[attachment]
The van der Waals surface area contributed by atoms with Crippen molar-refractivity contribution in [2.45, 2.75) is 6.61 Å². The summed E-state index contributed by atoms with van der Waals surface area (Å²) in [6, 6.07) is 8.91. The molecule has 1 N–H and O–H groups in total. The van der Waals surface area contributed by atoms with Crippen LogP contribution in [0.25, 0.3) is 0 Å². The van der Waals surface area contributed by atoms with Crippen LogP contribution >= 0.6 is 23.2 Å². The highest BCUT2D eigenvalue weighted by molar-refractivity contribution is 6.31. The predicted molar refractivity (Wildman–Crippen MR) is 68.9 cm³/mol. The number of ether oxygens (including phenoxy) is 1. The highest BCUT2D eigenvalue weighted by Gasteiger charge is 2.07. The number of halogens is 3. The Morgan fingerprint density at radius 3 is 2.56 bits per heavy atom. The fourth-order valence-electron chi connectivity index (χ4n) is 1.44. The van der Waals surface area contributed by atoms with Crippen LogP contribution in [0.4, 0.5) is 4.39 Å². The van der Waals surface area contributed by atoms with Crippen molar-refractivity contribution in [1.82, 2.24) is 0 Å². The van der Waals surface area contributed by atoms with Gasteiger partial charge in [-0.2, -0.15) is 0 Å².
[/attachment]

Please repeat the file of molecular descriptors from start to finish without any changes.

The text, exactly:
The van der Waals surface area contributed by atoms with Crippen molar-refractivity contribution in [2.45, 2.75) is 6.61 Å². The summed E-state index contributed by atoms with van der Waals surface area (Å²) in [6, 6.07) is 8.91. The molecule has 1 N–H and O–H groups in total. The van der Waals surface area contributed by atoms with Crippen LogP contribution in [0.25, 0.3) is 0 Å². The van der Waals surface area contributed by atoms with Crippen LogP contribution >= 0.6 is 23.2 Å². The highest BCUT2D eigenvalue weighted by molar-refractivity contribution is 6.31. The predicted molar refractivity (Wildman–Crippen MR) is 68.9 cm³/mol. The number of ether oxygens (including phenoxy) is 1. The highest BCUT2D eigenvalue weighted by Gasteiger charge is 2.07. The number of halogens is 3. The Morgan fingerprint density at radius 3 is 2.56 bits per heavy atom. The fourth-order valence-electron chi connectivity index (χ4n) is 1.44. The van der Waals surface area contributed by atoms with Crippen LogP contribution in [0.4, 0.5) is 4.39 Å². The van der Waals surface area contributed by atoms with Crippen molar-refractivity contribution in [1.82, 2.24) is 0 Å². The van der Waals surface area contributed by atoms with Gasteiger partial charge in [-0.2, -0.15) is 0 Å².